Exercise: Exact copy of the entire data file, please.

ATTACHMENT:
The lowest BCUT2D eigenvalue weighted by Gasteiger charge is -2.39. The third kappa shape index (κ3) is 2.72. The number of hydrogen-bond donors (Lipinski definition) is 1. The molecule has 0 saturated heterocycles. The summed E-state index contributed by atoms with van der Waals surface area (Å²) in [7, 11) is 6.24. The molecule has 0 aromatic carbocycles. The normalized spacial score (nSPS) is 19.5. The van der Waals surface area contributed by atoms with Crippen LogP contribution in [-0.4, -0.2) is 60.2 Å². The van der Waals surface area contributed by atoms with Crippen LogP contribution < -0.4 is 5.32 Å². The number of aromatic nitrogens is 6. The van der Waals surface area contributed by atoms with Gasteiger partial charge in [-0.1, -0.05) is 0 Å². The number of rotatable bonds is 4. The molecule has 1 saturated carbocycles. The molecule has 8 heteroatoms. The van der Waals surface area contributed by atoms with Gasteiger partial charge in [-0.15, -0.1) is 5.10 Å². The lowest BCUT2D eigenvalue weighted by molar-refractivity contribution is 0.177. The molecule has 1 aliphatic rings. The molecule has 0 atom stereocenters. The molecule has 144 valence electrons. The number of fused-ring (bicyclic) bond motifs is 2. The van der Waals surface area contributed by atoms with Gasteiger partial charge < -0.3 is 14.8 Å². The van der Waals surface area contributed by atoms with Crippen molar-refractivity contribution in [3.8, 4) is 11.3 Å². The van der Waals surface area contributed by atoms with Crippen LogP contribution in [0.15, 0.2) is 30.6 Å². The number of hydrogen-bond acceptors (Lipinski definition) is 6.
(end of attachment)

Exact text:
The lowest BCUT2D eigenvalue weighted by Gasteiger charge is -2.39. The third kappa shape index (κ3) is 2.72. The number of hydrogen-bond donors (Lipinski definition) is 1. The molecule has 0 saturated heterocycles. The summed E-state index contributed by atoms with van der Waals surface area (Å²) in [7, 11) is 6.24. The molecule has 0 aromatic carbocycles. The normalized spacial score (nSPS) is 19.5. The van der Waals surface area contributed by atoms with Crippen LogP contribution in [-0.4, -0.2) is 60.2 Å². The van der Waals surface area contributed by atoms with Crippen LogP contribution < -0.4 is 5.32 Å². The number of aromatic nitrogens is 6. The van der Waals surface area contributed by atoms with Gasteiger partial charge in [-0.1, -0.05) is 0 Å². The number of rotatable bonds is 4. The molecule has 1 saturated carbocycles. The molecule has 8 heteroatoms. The van der Waals surface area contributed by atoms with Gasteiger partial charge in [-0.15, -0.1) is 5.10 Å². The lowest BCUT2D eigenvalue weighted by molar-refractivity contribution is 0.177. The molecule has 1 aliphatic rings. The molecule has 0 atom stereocenters. The molecule has 144 valence electrons. The number of fused-ring (bicyclic) bond motifs is 2. The van der Waals surface area contributed by atoms with Gasteiger partial charge < -0.3 is 14.8 Å². The van der Waals surface area contributed by atoms with Crippen molar-refractivity contribution in [3.8, 4) is 11.3 Å². The van der Waals surface area contributed by atoms with Crippen LogP contribution in [0.15, 0.2) is 30.6 Å². The number of hydrogen-bond acceptors (Lipinski definition) is 6.